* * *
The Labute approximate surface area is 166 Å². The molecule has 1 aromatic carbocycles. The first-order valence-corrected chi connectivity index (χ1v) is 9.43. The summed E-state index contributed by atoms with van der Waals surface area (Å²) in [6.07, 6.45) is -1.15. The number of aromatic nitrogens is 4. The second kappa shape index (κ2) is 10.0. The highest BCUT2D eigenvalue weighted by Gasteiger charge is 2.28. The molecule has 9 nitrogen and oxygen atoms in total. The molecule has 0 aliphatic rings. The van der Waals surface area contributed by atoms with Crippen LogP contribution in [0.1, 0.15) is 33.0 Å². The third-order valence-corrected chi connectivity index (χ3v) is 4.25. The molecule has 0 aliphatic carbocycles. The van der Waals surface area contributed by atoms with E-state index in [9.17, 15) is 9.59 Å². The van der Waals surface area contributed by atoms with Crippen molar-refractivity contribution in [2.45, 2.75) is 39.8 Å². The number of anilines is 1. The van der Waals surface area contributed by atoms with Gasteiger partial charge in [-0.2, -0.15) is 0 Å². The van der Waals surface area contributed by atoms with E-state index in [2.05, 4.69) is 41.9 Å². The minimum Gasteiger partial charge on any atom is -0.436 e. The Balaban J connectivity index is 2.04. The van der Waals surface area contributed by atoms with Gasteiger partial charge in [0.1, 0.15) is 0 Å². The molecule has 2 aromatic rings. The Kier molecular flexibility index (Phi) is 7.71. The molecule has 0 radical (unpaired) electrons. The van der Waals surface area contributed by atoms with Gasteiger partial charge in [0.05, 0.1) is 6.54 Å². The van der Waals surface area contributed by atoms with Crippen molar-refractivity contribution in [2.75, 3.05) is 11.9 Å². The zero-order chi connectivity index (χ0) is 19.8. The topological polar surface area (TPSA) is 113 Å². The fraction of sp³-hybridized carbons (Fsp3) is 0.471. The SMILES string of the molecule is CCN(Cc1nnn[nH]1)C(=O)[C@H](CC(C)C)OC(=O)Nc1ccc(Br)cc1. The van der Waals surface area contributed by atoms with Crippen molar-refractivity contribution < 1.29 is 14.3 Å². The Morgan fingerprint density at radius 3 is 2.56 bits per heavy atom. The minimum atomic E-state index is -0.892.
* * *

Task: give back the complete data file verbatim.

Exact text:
The Labute approximate surface area is 166 Å². The molecule has 1 aromatic carbocycles. The first-order valence-corrected chi connectivity index (χ1v) is 9.43. The summed E-state index contributed by atoms with van der Waals surface area (Å²) in [6.07, 6.45) is -1.15. The number of aromatic nitrogens is 4. The second kappa shape index (κ2) is 10.0. The highest BCUT2D eigenvalue weighted by Gasteiger charge is 2.28. The molecule has 9 nitrogen and oxygen atoms in total. The molecule has 0 aliphatic rings. The van der Waals surface area contributed by atoms with Crippen LogP contribution in [0.1, 0.15) is 33.0 Å². The third-order valence-corrected chi connectivity index (χ3v) is 4.25. The molecule has 0 aliphatic carbocycles. The van der Waals surface area contributed by atoms with E-state index in [9.17, 15) is 9.59 Å². The van der Waals surface area contributed by atoms with Crippen molar-refractivity contribution in [2.45, 2.75) is 39.8 Å². The number of anilines is 1. The van der Waals surface area contributed by atoms with Gasteiger partial charge in [-0.2, -0.15) is 0 Å². The van der Waals surface area contributed by atoms with E-state index in [2.05, 4.69) is 41.9 Å². The minimum Gasteiger partial charge on any atom is -0.436 e. The Balaban J connectivity index is 2.04. The van der Waals surface area contributed by atoms with Gasteiger partial charge in [0.1, 0.15) is 0 Å². The molecule has 2 aromatic rings. The Kier molecular flexibility index (Phi) is 7.71. The molecule has 0 radical (unpaired) electrons. The van der Waals surface area contributed by atoms with Gasteiger partial charge in [0.05, 0.1) is 6.54 Å². The van der Waals surface area contributed by atoms with Crippen molar-refractivity contribution in [2.75, 3.05) is 11.9 Å². The zero-order chi connectivity index (χ0) is 19.8. The topological polar surface area (TPSA) is 113 Å². The fraction of sp³-hybridized carbons (Fsp3) is 0.471. The SMILES string of the molecule is CCN(Cc1nnn[nH]1)C(=O)[C@H](CC(C)C)OC(=O)Nc1ccc(Br)cc1. The van der Waals surface area contributed by atoms with Crippen molar-refractivity contribution < 1.29 is 14.3 Å². The Morgan fingerprint density at radius 3 is 2.56 bits per heavy atom. The minimum atomic E-state index is -0.892.